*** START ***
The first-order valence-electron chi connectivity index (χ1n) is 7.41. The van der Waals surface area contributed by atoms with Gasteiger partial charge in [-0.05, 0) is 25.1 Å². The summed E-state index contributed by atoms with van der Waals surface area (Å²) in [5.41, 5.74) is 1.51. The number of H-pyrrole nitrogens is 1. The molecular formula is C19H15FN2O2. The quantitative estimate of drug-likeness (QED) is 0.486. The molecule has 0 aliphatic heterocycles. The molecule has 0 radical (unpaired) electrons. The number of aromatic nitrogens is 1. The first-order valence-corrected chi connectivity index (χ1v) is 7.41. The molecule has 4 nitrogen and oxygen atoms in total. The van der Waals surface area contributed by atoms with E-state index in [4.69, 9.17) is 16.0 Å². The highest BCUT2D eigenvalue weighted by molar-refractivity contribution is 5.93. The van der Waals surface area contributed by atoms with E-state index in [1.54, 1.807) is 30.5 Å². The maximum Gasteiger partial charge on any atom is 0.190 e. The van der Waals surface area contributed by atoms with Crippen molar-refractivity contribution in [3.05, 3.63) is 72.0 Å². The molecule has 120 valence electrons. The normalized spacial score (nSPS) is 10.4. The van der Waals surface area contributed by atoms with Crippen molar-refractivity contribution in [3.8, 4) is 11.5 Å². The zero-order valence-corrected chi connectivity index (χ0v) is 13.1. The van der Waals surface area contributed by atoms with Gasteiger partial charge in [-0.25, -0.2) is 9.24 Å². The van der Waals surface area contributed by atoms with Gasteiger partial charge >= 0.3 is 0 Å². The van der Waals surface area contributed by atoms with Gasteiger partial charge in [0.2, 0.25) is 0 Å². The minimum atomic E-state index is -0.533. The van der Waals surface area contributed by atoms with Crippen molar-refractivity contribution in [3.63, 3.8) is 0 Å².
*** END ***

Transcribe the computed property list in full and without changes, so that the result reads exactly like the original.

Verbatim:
The first-order valence-electron chi connectivity index (χ1n) is 7.41. The van der Waals surface area contributed by atoms with Gasteiger partial charge in [-0.05, 0) is 25.1 Å². The summed E-state index contributed by atoms with van der Waals surface area (Å²) in [5.41, 5.74) is 1.51. The number of H-pyrrole nitrogens is 1. The molecular formula is C19H15FN2O2. The quantitative estimate of drug-likeness (QED) is 0.486. The molecule has 0 aliphatic heterocycles. The molecule has 0 radical (unpaired) electrons. The number of aromatic nitrogens is 1. The first-order valence-corrected chi connectivity index (χ1v) is 7.41. The molecule has 4 nitrogen and oxygen atoms in total. The van der Waals surface area contributed by atoms with E-state index in [4.69, 9.17) is 16.0 Å². The highest BCUT2D eigenvalue weighted by molar-refractivity contribution is 5.93. The van der Waals surface area contributed by atoms with E-state index in [1.54, 1.807) is 30.5 Å². The maximum Gasteiger partial charge on any atom is 0.190 e. The van der Waals surface area contributed by atoms with Crippen molar-refractivity contribution in [3.05, 3.63) is 72.0 Å². The molecule has 120 valence electrons. The normalized spacial score (nSPS) is 10.4. The van der Waals surface area contributed by atoms with Crippen molar-refractivity contribution in [3.8, 4) is 11.5 Å². The zero-order valence-corrected chi connectivity index (χ0v) is 13.1. The van der Waals surface area contributed by atoms with Gasteiger partial charge in [-0.25, -0.2) is 9.24 Å². The van der Waals surface area contributed by atoms with Gasteiger partial charge >= 0.3 is 0 Å². The van der Waals surface area contributed by atoms with Gasteiger partial charge in [0.2, 0.25) is 0 Å². The minimum atomic E-state index is -0.533. The van der Waals surface area contributed by atoms with Crippen molar-refractivity contribution in [3.63, 3.8) is 0 Å².